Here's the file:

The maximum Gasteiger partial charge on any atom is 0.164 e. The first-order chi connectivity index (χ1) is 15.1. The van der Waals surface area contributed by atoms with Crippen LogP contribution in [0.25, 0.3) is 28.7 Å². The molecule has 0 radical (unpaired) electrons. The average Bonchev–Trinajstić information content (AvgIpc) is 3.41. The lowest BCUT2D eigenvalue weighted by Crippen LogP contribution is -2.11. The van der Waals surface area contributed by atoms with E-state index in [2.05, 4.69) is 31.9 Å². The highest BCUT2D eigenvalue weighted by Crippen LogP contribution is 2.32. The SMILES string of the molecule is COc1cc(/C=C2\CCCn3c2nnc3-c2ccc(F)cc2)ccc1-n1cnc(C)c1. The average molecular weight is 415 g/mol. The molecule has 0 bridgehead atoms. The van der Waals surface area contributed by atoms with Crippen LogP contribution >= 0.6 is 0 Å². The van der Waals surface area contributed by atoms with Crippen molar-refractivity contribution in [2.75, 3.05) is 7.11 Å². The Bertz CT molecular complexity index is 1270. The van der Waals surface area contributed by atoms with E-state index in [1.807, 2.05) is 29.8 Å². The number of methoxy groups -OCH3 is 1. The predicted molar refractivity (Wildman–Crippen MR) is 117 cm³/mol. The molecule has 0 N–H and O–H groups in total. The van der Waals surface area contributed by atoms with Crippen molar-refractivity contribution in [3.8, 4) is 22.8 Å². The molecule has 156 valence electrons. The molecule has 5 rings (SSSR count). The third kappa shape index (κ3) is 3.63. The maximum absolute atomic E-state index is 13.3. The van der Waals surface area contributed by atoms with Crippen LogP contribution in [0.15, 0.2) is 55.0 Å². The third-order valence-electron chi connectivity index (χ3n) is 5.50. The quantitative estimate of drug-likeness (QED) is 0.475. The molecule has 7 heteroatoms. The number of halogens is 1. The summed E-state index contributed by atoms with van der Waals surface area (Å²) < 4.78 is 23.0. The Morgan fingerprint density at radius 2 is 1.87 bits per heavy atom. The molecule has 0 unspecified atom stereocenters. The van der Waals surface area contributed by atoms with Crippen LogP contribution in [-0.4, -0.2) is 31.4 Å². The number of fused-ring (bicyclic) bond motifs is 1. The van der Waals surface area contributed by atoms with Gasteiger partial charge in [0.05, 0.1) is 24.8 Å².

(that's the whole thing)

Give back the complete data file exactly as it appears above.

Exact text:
The maximum Gasteiger partial charge on any atom is 0.164 e. The first-order chi connectivity index (χ1) is 15.1. The van der Waals surface area contributed by atoms with Crippen LogP contribution in [0.25, 0.3) is 28.7 Å². The molecule has 0 radical (unpaired) electrons. The average Bonchev–Trinajstić information content (AvgIpc) is 3.41. The lowest BCUT2D eigenvalue weighted by Crippen LogP contribution is -2.11. The van der Waals surface area contributed by atoms with E-state index in [2.05, 4.69) is 31.9 Å². The highest BCUT2D eigenvalue weighted by Crippen LogP contribution is 2.32. The SMILES string of the molecule is COc1cc(/C=C2\CCCn3c2nnc3-c2ccc(F)cc2)ccc1-n1cnc(C)c1. The average molecular weight is 415 g/mol. The molecule has 0 bridgehead atoms. The van der Waals surface area contributed by atoms with Crippen LogP contribution >= 0.6 is 0 Å². The van der Waals surface area contributed by atoms with Crippen molar-refractivity contribution in [2.75, 3.05) is 7.11 Å². The Bertz CT molecular complexity index is 1270. The van der Waals surface area contributed by atoms with E-state index in [1.807, 2.05) is 29.8 Å². The number of methoxy groups -OCH3 is 1. The predicted molar refractivity (Wildman–Crippen MR) is 117 cm³/mol. The molecule has 0 N–H and O–H groups in total. The van der Waals surface area contributed by atoms with Crippen molar-refractivity contribution in [3.8, 4) is 22.8 Å². The molecule has 156 valence electrons. The molecule has 5 rings (SSSR count). The third kappa shape index (κ3) is 3.63. The maximum absolute atomic E-state index is 13.3. The van der Waals surface area contributed by atoms with Crippen LogP contribution in [0.15, 0.2) is 55.0 Å². The third-order valence-electron chi connectivity index (χ3n) is 5.50. The quantitative estimate of drug-likeness (QED) is 0.475. The molecule has 7 heteroatoms. The number of halogens is 1. The summed E-state index contributed by atoms with van der Waals surface area (Å²) < 4.78 is 23.0. The Morgan fingerprint density at radius 2 is 1.87 bits per heavy atom. The molecule has 0 unspecified atom stereocenters. The van der Waals surface area contributed by atoms with Crippen LogP contribution in [-0.4, -0.2) is 31.4 Å². The number of fused-ring (bicyclic) bond motifs is 1. The van der Waals surface area contributed by atoms with Gasteiger partial charge in [0.05, 0.1) is 24.8 Å².